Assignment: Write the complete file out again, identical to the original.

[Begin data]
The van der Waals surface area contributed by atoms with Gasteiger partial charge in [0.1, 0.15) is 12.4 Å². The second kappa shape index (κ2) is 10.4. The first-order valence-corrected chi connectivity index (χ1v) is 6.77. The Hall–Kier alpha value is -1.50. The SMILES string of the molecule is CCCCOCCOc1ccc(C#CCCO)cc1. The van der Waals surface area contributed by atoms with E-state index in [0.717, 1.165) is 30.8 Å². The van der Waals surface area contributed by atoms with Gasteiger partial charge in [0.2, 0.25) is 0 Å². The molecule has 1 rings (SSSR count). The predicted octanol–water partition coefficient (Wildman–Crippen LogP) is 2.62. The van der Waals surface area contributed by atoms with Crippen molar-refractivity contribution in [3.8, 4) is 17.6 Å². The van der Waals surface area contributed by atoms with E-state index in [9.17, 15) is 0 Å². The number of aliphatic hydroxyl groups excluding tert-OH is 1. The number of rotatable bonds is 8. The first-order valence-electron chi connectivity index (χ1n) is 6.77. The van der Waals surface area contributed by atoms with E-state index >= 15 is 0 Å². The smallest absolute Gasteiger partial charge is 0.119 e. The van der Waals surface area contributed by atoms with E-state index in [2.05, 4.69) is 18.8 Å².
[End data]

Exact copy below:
The van der Waals surface area contributed by atoms with Gasteiger partial charge in [0.1, 0.15) is 12.4 Å². The second kappa shape index (κ2) is 10.4. The first-order valence-corrected chi connectivity index (χ1v) is 6.77. The Hall–Kier alpha value is -1.50. The SMILES string of the molecule is CCCCOCCOc1ccc(C#CCCO)cc1. The van der Waals surface area contributed by atoms with E-state index in [0.717, 1.165) is 30.8 Å². The van der Waals surface area contributed by atoms with Gasteiger partial charge in [0.2, 0.25) is 0 Å². The molecule has 1 rings (SSSR count). The predicted octanol–water partition coefficient (Wildman–Crippen LogP) is 2.62. The van der Waals surface area contributed by atoms with Crippen molar-refractivity contribution in [3.8, 4) is 17.6 Å². The van der Waals surface area contributed by atoms with E-state index in [9.17, 15) is 0 Å². The number of aliphatic hydroxyl groups excluding tert-OH is 1. The number of rotatable bonds is 8. The first-order valence-electron chi connectivity index (χ1n) is 6.77. The van der Waals surface area contributed by atoms with E-state index >= 15 is 0 Å². The smallest absolute Gasteiger partial charge is 0.119 e. The van der Waals surface area contributed by atoms with E-state index in [2.05, 4.69) is 18.8 Å².